A newly discovered pulsar, the brightest ever discovered, raises questions about a mysterious category of cosmic objects called ultraluminous X-ray sources. Researcher Deepto Chakrabarty discusses the discovery and how to go about aligning our understanding of the universe with this new revelation.
A team of astronomers including Deepto Chakrabarty of the MIT Kavli Institute announced last week that they have discovered a pulsating star that appears to shine with the energy of 10 million suns. That makes it the brightest pulsar – a type of rotating neutron star that emits a bright beam of energy that regularly sweeps past Earth like a lighthouse beam – ever seen.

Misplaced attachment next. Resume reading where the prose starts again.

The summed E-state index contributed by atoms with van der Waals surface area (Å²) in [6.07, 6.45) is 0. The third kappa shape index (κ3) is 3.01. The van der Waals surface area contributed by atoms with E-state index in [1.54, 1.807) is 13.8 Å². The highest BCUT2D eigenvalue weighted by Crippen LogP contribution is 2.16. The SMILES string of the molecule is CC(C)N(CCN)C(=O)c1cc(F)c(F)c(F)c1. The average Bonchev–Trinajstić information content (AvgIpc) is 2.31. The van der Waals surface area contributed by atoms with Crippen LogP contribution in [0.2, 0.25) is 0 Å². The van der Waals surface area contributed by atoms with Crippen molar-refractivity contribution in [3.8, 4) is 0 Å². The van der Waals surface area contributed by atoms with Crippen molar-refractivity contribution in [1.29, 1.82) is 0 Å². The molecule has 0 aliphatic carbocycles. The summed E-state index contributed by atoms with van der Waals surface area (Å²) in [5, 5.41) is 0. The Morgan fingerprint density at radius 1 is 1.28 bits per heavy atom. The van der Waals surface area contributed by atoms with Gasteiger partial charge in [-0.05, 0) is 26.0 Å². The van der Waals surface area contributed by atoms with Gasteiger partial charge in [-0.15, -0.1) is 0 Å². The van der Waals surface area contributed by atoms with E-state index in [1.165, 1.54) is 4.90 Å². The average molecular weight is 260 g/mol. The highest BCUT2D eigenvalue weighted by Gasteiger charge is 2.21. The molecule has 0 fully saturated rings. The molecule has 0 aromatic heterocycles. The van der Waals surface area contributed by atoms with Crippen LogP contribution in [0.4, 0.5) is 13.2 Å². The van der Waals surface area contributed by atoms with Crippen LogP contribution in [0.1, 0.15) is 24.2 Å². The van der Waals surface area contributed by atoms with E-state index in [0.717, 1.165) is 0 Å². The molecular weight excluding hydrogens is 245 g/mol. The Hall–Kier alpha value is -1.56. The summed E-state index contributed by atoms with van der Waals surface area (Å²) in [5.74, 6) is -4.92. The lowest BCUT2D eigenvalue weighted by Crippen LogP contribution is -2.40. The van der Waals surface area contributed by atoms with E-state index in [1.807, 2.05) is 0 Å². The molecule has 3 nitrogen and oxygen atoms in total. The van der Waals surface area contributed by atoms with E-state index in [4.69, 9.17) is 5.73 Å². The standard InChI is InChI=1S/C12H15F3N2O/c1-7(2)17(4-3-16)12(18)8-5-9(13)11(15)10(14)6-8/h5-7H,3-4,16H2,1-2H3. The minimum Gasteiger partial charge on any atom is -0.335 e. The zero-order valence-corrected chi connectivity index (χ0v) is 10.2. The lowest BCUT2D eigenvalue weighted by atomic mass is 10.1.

The pulsar is so bright that it’s classified as an “ultraluminous X-ray source,” a category of celestial object that’s too bright to be explained by any known process of stellar radiation.
The discovery, published in the journal Nature and made possible by observations with the Nuclear Spectroscopic Telescope Array (NuSTAR), raises even more questions about ultraluminous X-ray (ULX) sources. For example, pulsars are by nature not very massive objects and so have always been assumed only capable of relatively moderate X-ray signals. The fact that the newly discovered pulsar both doesn’t match that understanding and falls into the enigmatic ULX category only adds to the mystery.
The Kavli Foundation asked Chakrabarty, head of the astrophysics division at MIT and a member of the MIT Kavli Institute, what the discovery could mean for our understanding of the ultraluminous universe. Read the Q&A here.